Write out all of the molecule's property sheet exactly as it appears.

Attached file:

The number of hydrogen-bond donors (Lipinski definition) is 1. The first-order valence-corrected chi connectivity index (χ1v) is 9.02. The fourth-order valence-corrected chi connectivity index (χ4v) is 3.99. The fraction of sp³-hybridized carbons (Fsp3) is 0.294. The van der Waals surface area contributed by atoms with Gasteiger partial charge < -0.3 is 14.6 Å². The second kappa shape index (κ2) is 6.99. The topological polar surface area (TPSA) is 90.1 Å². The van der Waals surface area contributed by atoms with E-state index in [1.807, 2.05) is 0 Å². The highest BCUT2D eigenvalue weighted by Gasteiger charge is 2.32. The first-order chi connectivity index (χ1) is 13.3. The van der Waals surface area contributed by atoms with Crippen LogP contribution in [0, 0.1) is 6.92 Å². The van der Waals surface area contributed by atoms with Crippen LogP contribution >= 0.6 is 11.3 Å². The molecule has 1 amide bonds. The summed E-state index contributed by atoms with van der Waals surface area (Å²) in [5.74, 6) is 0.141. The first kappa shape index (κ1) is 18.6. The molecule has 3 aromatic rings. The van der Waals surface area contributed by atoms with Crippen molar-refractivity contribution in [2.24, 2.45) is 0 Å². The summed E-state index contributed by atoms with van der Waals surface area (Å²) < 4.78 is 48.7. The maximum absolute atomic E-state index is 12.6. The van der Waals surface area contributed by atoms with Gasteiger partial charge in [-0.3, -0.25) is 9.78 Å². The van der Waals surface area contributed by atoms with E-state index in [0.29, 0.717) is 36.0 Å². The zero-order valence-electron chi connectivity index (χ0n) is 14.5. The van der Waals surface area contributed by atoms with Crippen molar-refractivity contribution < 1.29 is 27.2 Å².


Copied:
The number of hydrogen-bond donors (Lipinski definition) is 1. The first-order valence-corrected chi connectivity index (χ1v) is 9.02. The fourth-order valence-corrected chi connectivity index (χ4v) is 3.99. The fraction of sp³-hybridized carbons (Fsp3) is 0.294. The van der Waals surface area contributed by atoms with Gasteiger partial charge < -0.3 is 14.6 Å². The second kappa shape index (κ2) is 6.99. The topological polar surface area (TPSA) is 90.1 Å². The van der Waals surface area contributed by atoms with E-state index in [1.807, 2.05) is 0 Å². The highest BCUT2D eigenvalue weighted by Gasteiger charge is 2.32. The first-order chi connectivity index (χ1) is 13.3. The van der Waals surface area contributed by atoms with Crippen LogP contribution in [0, 0.1) is 6.92 Å². The van der Waals surface area contributed by atoms with Crippen LogP contribution >= 0.6 is 11.3 Å². The molecule has 1 amide bonds. The summed E-state index contributed by atoms with van der Waals surface area (Å²) in [5.74, 6) is 0.141. The first kappa shape index (κ1) is 18.6. The molecule has 3 aromatic rings. The van der Waals surface area contributed by atoms with Crippen molar-refractivity contribution in [2.24, 2.45) is 0 Å². The summed E-state index contributed by atoms with van der Waals surface area (Å²) < 4.78 is 48.7. The maximum absolute atomic E-state index is 12.6. The van der Waals surface area contributed by atoms with Gasteiger partial charge in [-0.3, -0.25) is 9.78 Å². The van der Waals surface area contributed by atoms with E-state index in [0.29, 0.717) is 36.0 Å². The zero-order valence-electron chi connectivity index (χ0n) is 14.5. The van der Waals surface area contributed by atoms with Crippen molar-refractivity contribution < 1.29 is 27.2 Å².